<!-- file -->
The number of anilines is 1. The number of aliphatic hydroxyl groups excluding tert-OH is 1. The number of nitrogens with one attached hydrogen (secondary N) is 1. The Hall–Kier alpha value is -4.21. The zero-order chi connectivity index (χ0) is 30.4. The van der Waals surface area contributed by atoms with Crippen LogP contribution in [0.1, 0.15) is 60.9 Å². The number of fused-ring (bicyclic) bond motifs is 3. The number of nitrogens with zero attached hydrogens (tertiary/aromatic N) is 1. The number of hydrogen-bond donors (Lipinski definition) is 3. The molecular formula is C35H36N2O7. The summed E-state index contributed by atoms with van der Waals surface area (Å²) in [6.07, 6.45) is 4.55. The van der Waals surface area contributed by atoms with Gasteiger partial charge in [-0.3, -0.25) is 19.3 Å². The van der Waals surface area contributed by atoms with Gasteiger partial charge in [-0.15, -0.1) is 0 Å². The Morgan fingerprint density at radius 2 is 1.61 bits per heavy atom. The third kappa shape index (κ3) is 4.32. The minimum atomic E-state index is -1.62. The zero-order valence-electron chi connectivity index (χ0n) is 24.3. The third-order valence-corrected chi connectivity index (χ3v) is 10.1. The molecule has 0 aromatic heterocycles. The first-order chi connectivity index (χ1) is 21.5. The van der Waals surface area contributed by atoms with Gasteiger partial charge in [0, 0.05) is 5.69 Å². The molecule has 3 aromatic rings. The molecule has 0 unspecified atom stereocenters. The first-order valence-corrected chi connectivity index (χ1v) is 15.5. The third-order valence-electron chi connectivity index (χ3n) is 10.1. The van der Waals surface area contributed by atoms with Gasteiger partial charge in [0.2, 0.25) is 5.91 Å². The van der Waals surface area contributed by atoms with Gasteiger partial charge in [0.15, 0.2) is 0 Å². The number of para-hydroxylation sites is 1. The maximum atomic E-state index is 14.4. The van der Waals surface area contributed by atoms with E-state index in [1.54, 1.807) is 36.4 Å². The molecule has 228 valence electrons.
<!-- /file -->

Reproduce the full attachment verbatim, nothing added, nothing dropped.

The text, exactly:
The number of anilines is 1. The number of aliphatic hydroxyl groups excluding tert-OH is 1. The number of nitrogens with one attached hydrogen (secondary N) is 1. The Hall–Kier alpha value is -4.21. The zero-order chi connectivity index (χ0) is 30.4. The van der Waals surface area contributed by atoms with Crippen LogP contribution in [0.1, 0.15) is 60.9 Å². The number of fused-ring (bicyclic) bond motifs is 3. The number of nitrogens with zero attached hydrogens (tertiary/aromatic N) is 1. The number of hydrogen-bond donors (Lipinski definition) is 3. The molecular formula is C35H36N2O7. The summed E-state index contributed by atoms with van der Waals surface area (Å²) in [6.07, 6.45) is 4.55. The van der Waals surface area contributed by atoms with Gasteiger partial charge in [-0.3, -0.25) is 19.3 Å². The van der Waals surface area contributed by atoms with Gasteiger partial charge in [-0.15, -0.1) is 0 Å². The Morgan fingerprint density at radius 2 is 1.61 bits per heavy atom. The third kappa shape index (κ3) is 4.32. The minimum atomic E-state index is -1.62. The zero-order valence-electron chi connectivity index (χ0n) is 24.3. The third-order valence-corrected chi connectivity index (χ3v) is 10.1. The molecule has 0 aromatic heterocycles. The first-order chi connectivity index (χ1) is 21.5. The van der Waals surface area contributed by atoms with Gasteiger partial charge in [0, 0.05) is 5.69 Å². The molecule has 3 aromatic rings. The molecule has 0 unspecified atom stereocenters. The first-order valence-corrected chi connectivity index (χ1v) is 15.5. The third-order valence-electron chi connectivity index (χ3n) is 10.1. The van der Waals surface area contributed by atoms with Gasteiger partial charge in [0.2, 0.25) is 5.91 Å². The van der Waals surface area contributed by atoms with Gasteiger partial charge in [0.15, 0.2) is 0 Å². The number of para-hydroxylation sites is 1. The maximum atomic E-state index is 14.4. The van der Waals surface area contributed by atoms with E-state index in [1.54, 1.807) is 36.4 Å². The molecule has 228 valence electrons.